To hear members of the House Intelligence Committee tell it, Bannon was using the concept of executive privilege to evade legitimate oversight from Congress.

At the podium Wednesday, White House press secretary Sarah Huckabee Sanders disagreed.

Copyright 2018 NPR. To see more, visit http://www.npr.org/.

KELLY MCEVERS, HOST:

Former Trump campaign chairman Paul Manafort may not be headed for trial on money laundering and conspiracy charges until late autumn. The judge in his case expressed puzzlement over some of the legal positions he has taken.

Lawyers for Justice Department special counsel Robert Mueller have turned over thousands of pages of material to Manafort and his former business partner Richard Gates, a process that prosecutors said is continuing.

But at least part of the holdup in the case is Manafort's own making, Judge Amy Berman Jackson said.

President Trump campaigned on a promise of law and order. He courted endorsements from police unions. And he even hinted to an audience of police officers that he supported the idea of roughing up suspects (the White House later said he was joking).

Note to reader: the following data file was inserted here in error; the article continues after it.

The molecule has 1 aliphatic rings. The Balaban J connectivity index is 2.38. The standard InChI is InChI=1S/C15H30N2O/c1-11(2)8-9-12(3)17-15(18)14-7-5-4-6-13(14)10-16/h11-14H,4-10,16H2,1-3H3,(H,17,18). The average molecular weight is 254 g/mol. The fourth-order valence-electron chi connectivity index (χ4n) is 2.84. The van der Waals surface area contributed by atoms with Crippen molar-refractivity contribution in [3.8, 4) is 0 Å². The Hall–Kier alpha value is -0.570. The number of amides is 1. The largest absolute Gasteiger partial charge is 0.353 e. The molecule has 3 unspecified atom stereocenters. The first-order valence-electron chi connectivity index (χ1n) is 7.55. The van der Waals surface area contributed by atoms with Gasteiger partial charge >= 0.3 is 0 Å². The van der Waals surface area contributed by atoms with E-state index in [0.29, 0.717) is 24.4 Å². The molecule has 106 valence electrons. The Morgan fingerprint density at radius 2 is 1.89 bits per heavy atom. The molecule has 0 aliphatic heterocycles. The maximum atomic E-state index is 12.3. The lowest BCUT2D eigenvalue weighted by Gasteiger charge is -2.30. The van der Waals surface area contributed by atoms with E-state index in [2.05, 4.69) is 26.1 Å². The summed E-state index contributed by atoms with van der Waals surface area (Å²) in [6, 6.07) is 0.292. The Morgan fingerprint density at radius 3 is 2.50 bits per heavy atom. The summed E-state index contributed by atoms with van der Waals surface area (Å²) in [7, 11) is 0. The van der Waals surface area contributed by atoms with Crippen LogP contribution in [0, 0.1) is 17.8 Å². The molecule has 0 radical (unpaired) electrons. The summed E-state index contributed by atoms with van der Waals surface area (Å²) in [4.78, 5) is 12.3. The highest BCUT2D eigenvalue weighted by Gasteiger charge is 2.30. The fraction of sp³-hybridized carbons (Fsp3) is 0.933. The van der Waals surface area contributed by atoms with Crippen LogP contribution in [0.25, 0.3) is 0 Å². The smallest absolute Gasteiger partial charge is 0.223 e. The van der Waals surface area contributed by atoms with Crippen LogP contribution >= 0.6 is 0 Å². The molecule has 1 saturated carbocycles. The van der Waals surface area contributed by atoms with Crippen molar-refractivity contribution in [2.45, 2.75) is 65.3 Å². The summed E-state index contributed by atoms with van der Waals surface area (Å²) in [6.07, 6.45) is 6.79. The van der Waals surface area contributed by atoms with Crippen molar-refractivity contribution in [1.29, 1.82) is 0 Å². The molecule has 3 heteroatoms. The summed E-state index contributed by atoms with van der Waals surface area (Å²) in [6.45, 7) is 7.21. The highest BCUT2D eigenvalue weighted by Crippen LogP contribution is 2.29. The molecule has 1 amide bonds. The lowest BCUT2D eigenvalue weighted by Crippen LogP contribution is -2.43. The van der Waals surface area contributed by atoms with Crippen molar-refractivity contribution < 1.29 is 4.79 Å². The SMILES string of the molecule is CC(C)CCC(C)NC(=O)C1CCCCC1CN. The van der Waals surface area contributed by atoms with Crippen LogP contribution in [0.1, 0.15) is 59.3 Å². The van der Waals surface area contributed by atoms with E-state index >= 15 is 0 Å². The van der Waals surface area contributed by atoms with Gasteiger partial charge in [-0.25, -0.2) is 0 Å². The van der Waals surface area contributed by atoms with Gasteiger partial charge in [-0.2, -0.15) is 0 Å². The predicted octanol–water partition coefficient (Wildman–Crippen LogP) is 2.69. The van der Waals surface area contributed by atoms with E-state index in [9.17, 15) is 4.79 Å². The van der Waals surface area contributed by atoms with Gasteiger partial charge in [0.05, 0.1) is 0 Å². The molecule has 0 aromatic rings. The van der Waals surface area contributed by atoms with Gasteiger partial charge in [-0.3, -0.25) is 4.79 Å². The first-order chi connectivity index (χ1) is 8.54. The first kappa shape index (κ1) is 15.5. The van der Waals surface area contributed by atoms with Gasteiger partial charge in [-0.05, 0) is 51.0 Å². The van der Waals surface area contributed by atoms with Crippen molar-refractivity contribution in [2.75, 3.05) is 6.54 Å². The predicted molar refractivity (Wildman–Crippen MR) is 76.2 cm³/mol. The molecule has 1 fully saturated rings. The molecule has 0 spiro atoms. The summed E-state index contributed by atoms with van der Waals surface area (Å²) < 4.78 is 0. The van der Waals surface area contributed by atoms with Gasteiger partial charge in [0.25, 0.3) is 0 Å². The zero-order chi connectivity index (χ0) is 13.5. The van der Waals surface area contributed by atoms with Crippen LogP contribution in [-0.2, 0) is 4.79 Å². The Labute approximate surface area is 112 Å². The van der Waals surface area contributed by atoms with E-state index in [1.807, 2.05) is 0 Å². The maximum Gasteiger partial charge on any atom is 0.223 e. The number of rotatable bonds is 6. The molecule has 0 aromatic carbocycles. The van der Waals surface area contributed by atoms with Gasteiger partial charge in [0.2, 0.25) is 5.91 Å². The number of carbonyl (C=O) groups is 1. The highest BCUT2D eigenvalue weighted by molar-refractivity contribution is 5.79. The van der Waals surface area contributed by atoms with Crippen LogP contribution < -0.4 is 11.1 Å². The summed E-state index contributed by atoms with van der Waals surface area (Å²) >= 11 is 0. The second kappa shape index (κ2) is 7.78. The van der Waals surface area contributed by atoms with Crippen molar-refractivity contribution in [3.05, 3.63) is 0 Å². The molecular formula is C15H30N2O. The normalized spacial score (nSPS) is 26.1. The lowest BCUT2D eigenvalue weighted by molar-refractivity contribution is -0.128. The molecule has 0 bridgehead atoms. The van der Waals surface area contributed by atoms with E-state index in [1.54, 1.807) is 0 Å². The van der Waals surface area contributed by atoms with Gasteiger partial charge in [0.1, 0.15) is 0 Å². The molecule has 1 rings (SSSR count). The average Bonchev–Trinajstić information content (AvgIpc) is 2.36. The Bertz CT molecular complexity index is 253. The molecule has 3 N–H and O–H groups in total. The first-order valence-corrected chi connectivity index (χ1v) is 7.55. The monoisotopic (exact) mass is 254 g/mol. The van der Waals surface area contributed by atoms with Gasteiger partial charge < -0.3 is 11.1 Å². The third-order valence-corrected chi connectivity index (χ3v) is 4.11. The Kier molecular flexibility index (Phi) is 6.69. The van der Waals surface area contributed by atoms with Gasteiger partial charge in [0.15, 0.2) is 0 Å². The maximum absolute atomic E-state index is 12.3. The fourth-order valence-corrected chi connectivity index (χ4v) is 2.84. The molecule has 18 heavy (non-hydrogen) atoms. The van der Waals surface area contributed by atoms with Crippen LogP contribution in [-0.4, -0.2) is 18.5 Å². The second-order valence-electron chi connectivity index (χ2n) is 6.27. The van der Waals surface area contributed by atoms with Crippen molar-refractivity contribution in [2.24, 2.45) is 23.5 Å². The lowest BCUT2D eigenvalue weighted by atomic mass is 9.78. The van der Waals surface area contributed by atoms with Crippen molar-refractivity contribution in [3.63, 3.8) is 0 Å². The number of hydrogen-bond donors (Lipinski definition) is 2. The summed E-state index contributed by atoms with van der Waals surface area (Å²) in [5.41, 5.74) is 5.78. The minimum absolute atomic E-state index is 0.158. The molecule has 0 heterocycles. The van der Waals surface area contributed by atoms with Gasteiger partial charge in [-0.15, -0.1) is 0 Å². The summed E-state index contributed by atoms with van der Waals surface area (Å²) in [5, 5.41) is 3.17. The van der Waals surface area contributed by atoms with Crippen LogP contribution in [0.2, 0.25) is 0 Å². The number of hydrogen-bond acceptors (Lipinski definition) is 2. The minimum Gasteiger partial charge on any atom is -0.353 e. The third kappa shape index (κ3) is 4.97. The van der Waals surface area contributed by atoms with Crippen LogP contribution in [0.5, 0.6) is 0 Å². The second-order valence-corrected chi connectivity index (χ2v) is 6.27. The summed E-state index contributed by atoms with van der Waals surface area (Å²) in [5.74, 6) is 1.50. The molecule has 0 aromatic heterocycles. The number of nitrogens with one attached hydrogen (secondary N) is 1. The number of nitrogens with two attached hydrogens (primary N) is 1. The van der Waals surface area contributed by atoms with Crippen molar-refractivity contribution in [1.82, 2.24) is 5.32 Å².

Copyright 2018 NPR. To see more, visit http://www.npr.org/.

ROBERT SIEGEL, HOST:

We've heard a lot this week about the political fallout from the new Michael Wolff book about the Trump White House and the big break the book has caused between the president and his former political guru Steve Bannon.

(SOUNDBITE OF ARCHIVED RECORDING)

Copyright 2018 NPR. To see more, visit http://www.npr.org/.

ARI SHAPIRO, HOST:

The Justice Department is changing its approach to marijuana enforcement. To talk about how far the Trump DOJ might go to bring new federal marijuana cases, NPR justice correspondent Carrie Johnson is here with us in the studio again. Hi, Carrie.

Nearly one year into the Trump administration, the Justice Department has begun 2018 without Senate-confirmed leaders in at least six of its most important divisions.

The department's top priority — and one often cited by the White House, too — is safeguarding national security. But Justice's national security unit has no permanent Trump appointee in place.

What's more, a president and attorney general who campaigned on a promise of "law and order" do not have their choice in place to lead the Justice Department's criminal division, either.

Copyright 2018 NPR. To see more, visit http://www.npr.org/.

ROBERT SIEGEL, HOST:

From the airwaves of conservative media to the hearing rooms of the House of Representatives, Republican allies of the White House are attacking the Department of Justice investigation into Russian interference in the 2016 presidential election.